Okay, I will play along. What is our max RPM limit??? That is somewhat of a rhetorical question. My only point here is it is gonna take some guessing and assuming to get what you want. And then in the end, you are going to have to believe in your guesses and assumptions. If I were buying a boat with a 2600RPM engine and went to full throttle on sea trial and all it produced was 2200RPM and a bunch of black smoke, I would immediately walk away from the deal.

And just to clarify, when I said what I said up above, notice I said "in theory". My boat has two higher performance diesels and this is an area we have to be a stickler about. My engines turn a hair over 3000RPMs and they are 2800RPM engines. And as far as warranties go ref engine manufacturers and boat manufacturers, the engine manufacturer approves the installation. It is as simple as that. And if the installation is approved by the engine manufacturer, then it is warranted.
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Old 03-15-2014, 11:08 AM   #15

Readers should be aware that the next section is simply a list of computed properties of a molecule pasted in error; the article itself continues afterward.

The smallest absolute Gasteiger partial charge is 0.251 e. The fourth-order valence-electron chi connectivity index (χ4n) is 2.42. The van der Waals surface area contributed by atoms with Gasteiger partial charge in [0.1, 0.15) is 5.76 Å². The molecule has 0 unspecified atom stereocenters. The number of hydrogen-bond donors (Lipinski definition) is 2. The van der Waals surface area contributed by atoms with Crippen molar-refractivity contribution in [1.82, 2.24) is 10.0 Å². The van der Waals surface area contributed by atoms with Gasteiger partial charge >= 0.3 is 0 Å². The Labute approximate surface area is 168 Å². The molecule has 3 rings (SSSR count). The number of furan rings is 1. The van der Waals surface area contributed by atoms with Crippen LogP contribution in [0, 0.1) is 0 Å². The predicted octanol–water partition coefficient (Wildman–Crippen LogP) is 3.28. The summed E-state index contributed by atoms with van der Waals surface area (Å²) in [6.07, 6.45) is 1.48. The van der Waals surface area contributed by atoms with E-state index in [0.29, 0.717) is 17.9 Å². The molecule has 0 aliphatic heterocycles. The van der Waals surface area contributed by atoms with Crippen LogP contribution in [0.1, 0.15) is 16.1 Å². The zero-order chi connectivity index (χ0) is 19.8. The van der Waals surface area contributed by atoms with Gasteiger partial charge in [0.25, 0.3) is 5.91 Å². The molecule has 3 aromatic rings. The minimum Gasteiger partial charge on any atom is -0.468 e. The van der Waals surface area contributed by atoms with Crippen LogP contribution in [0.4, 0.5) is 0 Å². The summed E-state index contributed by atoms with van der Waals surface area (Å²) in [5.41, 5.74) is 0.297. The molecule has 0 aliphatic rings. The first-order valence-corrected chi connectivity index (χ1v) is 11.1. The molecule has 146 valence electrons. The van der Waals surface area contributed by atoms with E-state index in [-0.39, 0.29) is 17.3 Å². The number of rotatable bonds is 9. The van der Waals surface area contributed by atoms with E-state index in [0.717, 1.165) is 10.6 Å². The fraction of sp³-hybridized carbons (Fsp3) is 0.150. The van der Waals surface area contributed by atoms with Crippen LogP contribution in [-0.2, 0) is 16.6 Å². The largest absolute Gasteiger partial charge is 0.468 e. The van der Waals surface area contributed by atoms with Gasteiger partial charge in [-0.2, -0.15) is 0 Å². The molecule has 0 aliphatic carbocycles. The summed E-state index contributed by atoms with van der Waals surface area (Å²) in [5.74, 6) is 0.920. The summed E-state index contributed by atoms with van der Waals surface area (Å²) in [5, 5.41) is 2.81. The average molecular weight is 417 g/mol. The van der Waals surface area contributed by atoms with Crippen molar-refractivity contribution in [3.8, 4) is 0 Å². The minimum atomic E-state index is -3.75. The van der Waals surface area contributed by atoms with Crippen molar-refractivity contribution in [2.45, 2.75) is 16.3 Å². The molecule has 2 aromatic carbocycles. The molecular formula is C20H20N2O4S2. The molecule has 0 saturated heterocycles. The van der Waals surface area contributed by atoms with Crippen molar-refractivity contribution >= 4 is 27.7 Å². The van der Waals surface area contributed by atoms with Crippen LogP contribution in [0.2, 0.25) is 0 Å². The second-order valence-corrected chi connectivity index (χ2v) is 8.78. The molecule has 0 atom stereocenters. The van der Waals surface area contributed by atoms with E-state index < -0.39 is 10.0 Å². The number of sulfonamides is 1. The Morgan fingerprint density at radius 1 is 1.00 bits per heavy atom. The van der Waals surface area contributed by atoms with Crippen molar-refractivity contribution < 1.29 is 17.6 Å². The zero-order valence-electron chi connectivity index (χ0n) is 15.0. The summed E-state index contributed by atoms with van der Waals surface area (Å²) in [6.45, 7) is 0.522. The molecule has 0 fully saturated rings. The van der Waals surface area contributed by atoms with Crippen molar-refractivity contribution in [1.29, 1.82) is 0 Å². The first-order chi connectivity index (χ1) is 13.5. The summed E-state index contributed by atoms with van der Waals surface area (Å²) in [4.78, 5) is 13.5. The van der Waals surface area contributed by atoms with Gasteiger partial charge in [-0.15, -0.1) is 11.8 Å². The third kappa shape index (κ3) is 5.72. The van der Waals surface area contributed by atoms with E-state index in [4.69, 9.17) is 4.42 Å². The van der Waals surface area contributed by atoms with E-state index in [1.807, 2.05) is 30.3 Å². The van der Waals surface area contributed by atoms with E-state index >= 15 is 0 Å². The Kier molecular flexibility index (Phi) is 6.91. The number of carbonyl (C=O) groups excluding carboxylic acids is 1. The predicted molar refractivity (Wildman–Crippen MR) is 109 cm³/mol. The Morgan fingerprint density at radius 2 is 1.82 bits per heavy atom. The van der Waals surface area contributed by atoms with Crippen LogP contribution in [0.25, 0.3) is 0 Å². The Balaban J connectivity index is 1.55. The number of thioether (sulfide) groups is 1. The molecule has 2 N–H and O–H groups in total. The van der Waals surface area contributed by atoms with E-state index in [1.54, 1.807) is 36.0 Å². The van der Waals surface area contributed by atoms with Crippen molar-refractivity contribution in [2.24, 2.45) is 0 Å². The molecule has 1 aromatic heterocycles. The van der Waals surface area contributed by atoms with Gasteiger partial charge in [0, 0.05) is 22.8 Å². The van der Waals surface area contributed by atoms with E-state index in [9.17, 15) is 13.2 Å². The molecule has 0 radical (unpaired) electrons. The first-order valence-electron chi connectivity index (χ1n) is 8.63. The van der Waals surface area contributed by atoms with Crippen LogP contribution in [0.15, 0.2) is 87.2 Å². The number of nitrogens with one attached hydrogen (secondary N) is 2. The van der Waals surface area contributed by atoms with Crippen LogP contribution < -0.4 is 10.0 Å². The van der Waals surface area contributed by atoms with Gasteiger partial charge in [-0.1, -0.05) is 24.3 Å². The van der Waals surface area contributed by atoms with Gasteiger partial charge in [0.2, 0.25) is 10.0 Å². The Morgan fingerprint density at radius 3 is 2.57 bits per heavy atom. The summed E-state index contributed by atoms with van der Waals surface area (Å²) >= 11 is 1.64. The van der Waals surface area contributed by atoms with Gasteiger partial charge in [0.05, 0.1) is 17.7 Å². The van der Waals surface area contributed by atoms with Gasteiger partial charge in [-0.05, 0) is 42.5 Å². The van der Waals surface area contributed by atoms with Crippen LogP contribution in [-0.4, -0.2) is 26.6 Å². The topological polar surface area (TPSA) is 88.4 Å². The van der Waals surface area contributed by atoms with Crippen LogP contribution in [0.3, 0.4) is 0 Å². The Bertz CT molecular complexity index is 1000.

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Underpropped?

50rpm underpropped is ideal IMO.

Extremely close (+50 or -100rpm) to that is next to ideal.

Anything else is unacceptable.

twistedtree wrote;
"little OVER the rated RPM at full throttle"
"That's what all the engine manufacturers specify and require for warranty conformance."
"You can prop to reach max allowed load at max RPM, which allows for engine operation that is within specs at all RPMs. This is what all the manufacturers recommend/require."

I'm buy'in that 100% and think it's the only safe way to prop/load one's trawler engine.

Good to finally hear of a Lehman running 22 and 2300rpm. May be underloaded though as Jeff didn't indicate if he was propped right.
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Old 03-15-2014, 11:19 AM   #16
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Over propping may also lead to high at idle speeds. Do you want to go 4 knots in the marina and have to take it in and out of gear often? I am going to de-pitch my prop a bit next time I go on the hard due to this.
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Old 03-15-2014, 11:31 AM   #17